If we apply this utility function to the scapegoat case we find it gives the "right" prediction. If the risk of being that scapegoat is large enough no one would choose to live in that world. On the other hand, if everyone gains a lot and the risk of being the scapegoat is small, then the theory says punish the scapegoat. That makes sense. We don't want to lower the speed limit even though we know it would save a few lives because we all want the little bit of extra happiness from a shorter commute. Those who die in accidents are de facto scapegoats.
The interesting thing about this theory is that is changes the utility function from being concerned with the nature of "the good," i.e. with the meaning of a good life is. It punts on those questions and simply assumes that whatever we prefer is a good life. There's a large literature on this "good life" question, the debate largely revolving around the issue of whether a good life is one with satisfied preferences, happiness, or "virtue" (whatever that is).
An interesting property of this utility function, though, is that everyone might end up with different rankings of preferences. I might be risk averse and hate worlds with lots of inequality while you might be risk-neutral and just prefer the happiness world. How should we decide what the "actual" best world is? We'd have to know that to know what the true "best action" is. (Ignore the fact that it's already impossible to do this thought experiment and rank all possible worlds on our own, much less for everyone!)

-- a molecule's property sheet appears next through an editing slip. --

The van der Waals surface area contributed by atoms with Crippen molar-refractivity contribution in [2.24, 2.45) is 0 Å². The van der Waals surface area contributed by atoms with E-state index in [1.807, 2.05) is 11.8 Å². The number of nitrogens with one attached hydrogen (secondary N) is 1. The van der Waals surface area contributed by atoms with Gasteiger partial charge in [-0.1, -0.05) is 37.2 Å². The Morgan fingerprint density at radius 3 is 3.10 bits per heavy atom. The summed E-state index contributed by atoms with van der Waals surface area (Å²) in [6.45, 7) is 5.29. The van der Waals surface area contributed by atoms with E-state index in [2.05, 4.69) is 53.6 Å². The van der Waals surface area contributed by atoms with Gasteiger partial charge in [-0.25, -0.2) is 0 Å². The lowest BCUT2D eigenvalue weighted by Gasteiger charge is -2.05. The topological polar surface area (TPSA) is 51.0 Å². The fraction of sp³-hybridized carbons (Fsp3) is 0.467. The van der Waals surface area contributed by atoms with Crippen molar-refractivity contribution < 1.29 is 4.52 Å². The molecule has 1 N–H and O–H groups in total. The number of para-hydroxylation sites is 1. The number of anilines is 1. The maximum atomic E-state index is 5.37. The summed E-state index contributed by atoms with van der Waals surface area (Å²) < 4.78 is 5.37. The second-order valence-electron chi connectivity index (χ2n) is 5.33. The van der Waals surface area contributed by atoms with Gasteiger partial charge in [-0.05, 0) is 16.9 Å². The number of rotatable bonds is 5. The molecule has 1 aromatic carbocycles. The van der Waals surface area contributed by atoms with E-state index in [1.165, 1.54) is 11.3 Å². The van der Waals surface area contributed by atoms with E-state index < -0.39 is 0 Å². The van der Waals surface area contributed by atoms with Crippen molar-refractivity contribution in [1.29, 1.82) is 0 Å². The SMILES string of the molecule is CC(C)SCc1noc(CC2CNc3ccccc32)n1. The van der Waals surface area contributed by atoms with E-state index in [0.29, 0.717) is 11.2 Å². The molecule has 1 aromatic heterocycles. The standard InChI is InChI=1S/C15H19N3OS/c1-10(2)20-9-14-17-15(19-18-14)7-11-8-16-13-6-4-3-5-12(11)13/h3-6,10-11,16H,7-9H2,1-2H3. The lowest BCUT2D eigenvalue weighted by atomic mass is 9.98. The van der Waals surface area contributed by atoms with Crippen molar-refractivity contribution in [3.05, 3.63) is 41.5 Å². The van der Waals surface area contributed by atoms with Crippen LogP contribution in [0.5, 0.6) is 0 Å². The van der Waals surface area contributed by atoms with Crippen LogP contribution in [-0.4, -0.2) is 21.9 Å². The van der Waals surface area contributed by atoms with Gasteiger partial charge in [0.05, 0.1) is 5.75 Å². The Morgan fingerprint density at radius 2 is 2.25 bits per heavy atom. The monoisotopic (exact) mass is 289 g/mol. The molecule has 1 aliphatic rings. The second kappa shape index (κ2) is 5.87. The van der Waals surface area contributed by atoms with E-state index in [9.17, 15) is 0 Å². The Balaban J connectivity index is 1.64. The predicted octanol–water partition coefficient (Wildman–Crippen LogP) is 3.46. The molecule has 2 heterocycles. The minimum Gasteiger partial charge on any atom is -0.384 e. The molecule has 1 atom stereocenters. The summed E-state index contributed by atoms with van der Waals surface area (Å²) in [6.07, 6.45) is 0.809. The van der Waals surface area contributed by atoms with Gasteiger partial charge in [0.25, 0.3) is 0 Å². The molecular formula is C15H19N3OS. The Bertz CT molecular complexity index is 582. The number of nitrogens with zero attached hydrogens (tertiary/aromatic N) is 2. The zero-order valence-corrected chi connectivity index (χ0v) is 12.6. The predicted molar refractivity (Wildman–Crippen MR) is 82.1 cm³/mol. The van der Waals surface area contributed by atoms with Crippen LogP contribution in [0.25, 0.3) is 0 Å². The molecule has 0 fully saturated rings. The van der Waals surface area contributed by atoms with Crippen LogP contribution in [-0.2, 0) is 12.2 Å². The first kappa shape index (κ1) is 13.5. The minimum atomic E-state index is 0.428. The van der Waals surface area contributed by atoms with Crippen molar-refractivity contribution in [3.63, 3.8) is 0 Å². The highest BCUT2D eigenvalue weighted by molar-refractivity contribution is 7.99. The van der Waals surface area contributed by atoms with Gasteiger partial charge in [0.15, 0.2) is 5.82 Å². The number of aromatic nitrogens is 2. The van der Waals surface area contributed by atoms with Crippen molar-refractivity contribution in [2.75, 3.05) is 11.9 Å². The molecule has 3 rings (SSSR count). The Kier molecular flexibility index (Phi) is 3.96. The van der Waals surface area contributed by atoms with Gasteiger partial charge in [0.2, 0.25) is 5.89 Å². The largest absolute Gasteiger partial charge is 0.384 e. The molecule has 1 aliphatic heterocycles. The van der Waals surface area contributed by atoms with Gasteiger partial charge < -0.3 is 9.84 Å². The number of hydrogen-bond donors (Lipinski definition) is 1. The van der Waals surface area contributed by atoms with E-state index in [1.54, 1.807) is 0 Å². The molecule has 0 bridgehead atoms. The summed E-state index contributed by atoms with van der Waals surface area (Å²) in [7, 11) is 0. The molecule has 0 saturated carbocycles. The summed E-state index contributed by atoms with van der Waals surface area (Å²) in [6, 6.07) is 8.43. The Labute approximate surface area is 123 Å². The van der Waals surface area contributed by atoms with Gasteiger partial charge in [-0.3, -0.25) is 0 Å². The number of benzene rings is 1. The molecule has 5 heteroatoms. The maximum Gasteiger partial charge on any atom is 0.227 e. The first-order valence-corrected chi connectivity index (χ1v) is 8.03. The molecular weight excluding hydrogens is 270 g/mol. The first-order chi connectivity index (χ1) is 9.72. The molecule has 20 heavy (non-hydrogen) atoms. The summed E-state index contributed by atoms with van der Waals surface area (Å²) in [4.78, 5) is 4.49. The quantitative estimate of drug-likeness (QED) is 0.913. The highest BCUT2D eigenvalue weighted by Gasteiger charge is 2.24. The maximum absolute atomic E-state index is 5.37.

One idea is that you could just take everyone's ranking of all possible words (suppose there is a finite number) and use them as some kind of vote. Whichever world wins the vote is the best world and the corresponding action is the best action. The problem with this is Arrow's Impossibility Theorem applies which means, under some basic criteria, there is no fair system for deciding which world is the best.
The lesson I take from this is that ethics is really a game where we make the rules and it's important not to over think the significance of these rules. When you try to make them consistent and sensible things start to fall apart, even on a purely theoretical level. When the utility function represents something objective (e.g. happiness, brain states, activity in pleasure sensing areas of the brain) then you're left asking why should ethics be concerned with that quantity? Is the purpose of the universe really to maximize the activity in pleasure sensing areas of the brain? But if you go with a less meta-physically grand strategy based on preferences, things fall apart. I ignored two even more basic problems with preferences. First, they may not even be transitive (e.g. A > B, B > C, yet C > A). Second, people are bad predictors of what they like. The lotteries will likely be heavily influenced by cognitive biases, like focusing too much on small changes of a miserable life.
Theoretical ethics is a mess, yet the alternative of having ad hoc rules for living seems equally unsatisfying.
Update: Related thoughts from Bryan Caplan.
This "8.9 on Hot or Not, Ivy League grad, Mensa member, can bench . . . over 1200 lbs." single-handily killed the notion that nice guys finish last with his epic display of class on Match.com. No one, it appears, can finish behind John Fitzgerald, former (self proclaimed) star of "Male Egos: Out of Control."
Now he's back in action, running a scam modeling agency and trying to extort money from some 19 year old girls.